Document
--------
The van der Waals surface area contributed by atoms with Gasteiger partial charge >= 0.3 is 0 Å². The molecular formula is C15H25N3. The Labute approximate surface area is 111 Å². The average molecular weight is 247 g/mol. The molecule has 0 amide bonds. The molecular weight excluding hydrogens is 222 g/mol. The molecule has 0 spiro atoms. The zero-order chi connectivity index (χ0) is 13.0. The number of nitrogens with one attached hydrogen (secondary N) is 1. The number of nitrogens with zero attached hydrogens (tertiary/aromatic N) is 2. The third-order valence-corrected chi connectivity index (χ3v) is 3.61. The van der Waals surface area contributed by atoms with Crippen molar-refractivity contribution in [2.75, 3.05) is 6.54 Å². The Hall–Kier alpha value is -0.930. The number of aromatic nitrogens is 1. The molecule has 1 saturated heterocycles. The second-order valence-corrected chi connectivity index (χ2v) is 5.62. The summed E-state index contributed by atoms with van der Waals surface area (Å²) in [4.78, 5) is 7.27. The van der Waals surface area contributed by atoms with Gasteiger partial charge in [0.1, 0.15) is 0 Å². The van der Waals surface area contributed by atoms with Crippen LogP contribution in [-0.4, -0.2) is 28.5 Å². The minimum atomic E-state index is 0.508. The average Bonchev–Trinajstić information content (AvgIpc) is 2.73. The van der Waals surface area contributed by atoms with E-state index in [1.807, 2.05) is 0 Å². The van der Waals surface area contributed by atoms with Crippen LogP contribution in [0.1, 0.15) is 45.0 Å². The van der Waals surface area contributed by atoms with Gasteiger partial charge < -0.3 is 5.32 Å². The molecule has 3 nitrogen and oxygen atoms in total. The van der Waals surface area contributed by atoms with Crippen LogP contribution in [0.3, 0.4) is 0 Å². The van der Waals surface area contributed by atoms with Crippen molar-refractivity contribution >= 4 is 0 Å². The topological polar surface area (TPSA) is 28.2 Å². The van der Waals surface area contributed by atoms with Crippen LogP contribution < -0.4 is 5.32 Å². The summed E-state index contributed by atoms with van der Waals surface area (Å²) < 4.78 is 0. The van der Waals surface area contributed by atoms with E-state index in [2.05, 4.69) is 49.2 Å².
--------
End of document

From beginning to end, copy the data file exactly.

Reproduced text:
The van der Waals surface area contributed by atoms with Gasteiger partial charge >= 0.3 is 0 Å². The molecular formula is C15H25N3. The Labute approximate surface area is 111 Å². The average molecular weight is 247 g/mol. The molecule has 0 amide bonds. The molecular weight excluding hydrogens is 222 g/mol. The molecule has 0 spiro atoms. The zero-order chi connectivity index (χ0) is 13.0. The number of nitrogens with one attached hydrogen (secondary N) is 1. The number of nitrogens with zero attached hydrogens (tertiary/aromatic N) is 2. The third-order valence-corrected chi connectivity index (χ3v) is 3.61. The van der Waals surface area contributed by atoms with Crippen molar-refractivity contribution in [2.75, 3.05) is 6.54 Å². The Hall–Kier alpha value is -0.930. The number of aromatic nitrogens is 1. The molecule has 1 saturated heterocycles. The second-order valence-corrected chi connectivity index (χ2v) is 5.62. The summed E-state index contributed by atoms with van der Waals surface area (Å²) in [4.78, 5) is 7.27. The van der Waals surface area contributed by atoms with Gasteiger partial charge in [0.1, 0.15) is 0 Å². The van der Waals surface area contributed by atoms with Crippen LogP contribution in [-0.4, -0.2) is 28.5 Å². The minimum atomic E-state index is 0.508. The average Bonchev–Trinajstić information content (AvgIpc) is 2.73. The van der Waals surface area contributed by atoms with E-state index in [1.807, 2.05) is 0 Å². The van der Waals surface area contributed by atoms with Crippen LogP contribution in [0.1, 0.15) is 45.0 Å². The van der Waals surface area contributed by atoms with Gasteiger partial charge < -0.3 is 5.32 Å². The molecule has 3 nitrogen and oxygen atoms in total. The van der Waals surface area contributed by atoms with Crippen LogP contribution in [0.3, 0.4) is 0 Å². The van der Waals surface area contributed by atoms with Crippen molar-refractivity contribution >= 4 is 0 Å². The topological polar surface area (TPSA) is 28.2 Å². The van der Waals surface area contributed by atoms with Crippen LogP contribution < -0.4 is 5.32 Å². The summed E-state index contributed by atoms with van der Waals surface area (Å²) < 4.78 is 0. The van der Waals surface area contributed by atoms with E-state index in [2.05, 4.69) is 49.2 Å².